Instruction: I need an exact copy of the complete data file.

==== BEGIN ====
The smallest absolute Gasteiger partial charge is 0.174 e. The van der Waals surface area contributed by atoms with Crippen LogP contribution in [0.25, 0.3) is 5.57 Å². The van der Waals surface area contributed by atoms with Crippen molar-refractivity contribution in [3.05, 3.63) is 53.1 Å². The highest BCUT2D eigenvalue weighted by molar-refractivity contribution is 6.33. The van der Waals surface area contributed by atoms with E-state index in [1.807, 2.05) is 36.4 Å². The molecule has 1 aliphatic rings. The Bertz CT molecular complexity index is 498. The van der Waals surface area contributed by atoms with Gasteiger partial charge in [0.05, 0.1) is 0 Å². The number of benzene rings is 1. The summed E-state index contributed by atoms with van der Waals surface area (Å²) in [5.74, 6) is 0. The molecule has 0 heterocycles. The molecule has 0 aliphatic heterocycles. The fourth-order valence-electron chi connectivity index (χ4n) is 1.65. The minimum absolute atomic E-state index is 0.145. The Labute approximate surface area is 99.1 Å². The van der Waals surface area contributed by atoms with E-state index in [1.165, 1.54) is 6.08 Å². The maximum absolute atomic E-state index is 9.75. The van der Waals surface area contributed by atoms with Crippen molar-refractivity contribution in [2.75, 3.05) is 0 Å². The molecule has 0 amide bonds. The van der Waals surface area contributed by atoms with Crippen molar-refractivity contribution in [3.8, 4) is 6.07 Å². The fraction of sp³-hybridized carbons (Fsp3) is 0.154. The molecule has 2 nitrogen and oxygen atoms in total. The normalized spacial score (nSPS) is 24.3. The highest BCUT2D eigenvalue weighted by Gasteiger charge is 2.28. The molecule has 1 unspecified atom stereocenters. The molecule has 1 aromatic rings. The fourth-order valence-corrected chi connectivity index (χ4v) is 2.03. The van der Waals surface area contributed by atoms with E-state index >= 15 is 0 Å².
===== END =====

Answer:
The smallest absolute Gasteiger partial charge is 0.174 e. The van der Waals surface area contributed by atoms with Crippen LogP contribution in [0.25, 0.3) is 5.57 Å². The van der Waals surface area contributed by atoms with Crippen molar-refractivity contribution in [3.05, 3.63) is 53.1 Å². The highest BCUT2D eigenvalue weighted by molar-refractivity contribution is 6.33. The van der Waals surface area contributed by atoms with E-state index in [1.807, 2.05) is 36.4 Å². The molecule has 1 aliphatic rings. The Bertz CT molecular complexity index is 498. The van der Waals surface area contributed by atoms with Gasteiger partial charge in [0.05, 0.1) is 0 Å². The number of benzene rings is 1. The summed E-state index contributed by atoms with van der Waals surface area (Å²) in [5.74, 6) is 0. The molecule has 0 heterocycles. The molecule has 0 aliphatic heterocycles. The fourth-order valence-electron chi connectivity index (χ4n) is 1.65. The minimum absolute atomic E-state index is 0.145. The Labute approximate surface area is 99.1 Å². The van der Waals surface area contributed by atoms with E-state index in [1.165, 1.54) is 6.08 Å². The maximum absolute atomic E-state index is 9.75. The van der Waals surface area contributed by atoms with Crippen molar-refractivity contribution in [2.75, 3.05) is 0 Å². The molecule has 0 amide bonds. The van der Waals surface area contributed by atoms with Crippen molar-refractivity contribution in [3.8, 4) is 6.07 Å². The fraction of sp³-hybridized carbons (Fsp3) is 0.154. The molecule has 2 nitrogen and oxygen atoms in total. The normalized spacial score (nSPS) is 24.3. The highest BCUT2D eigenvalue weighted by Gasteiger charge is 2.28. The molecule has 1 unspecified atom stereocenters. The molecule has 1 aromatic rings. The fourth-order valence-corrected chi connectivity index (χ4v) is 2.03. The van der Waals surface area contributed by atoms with E-state index >= 15 is 0 Å².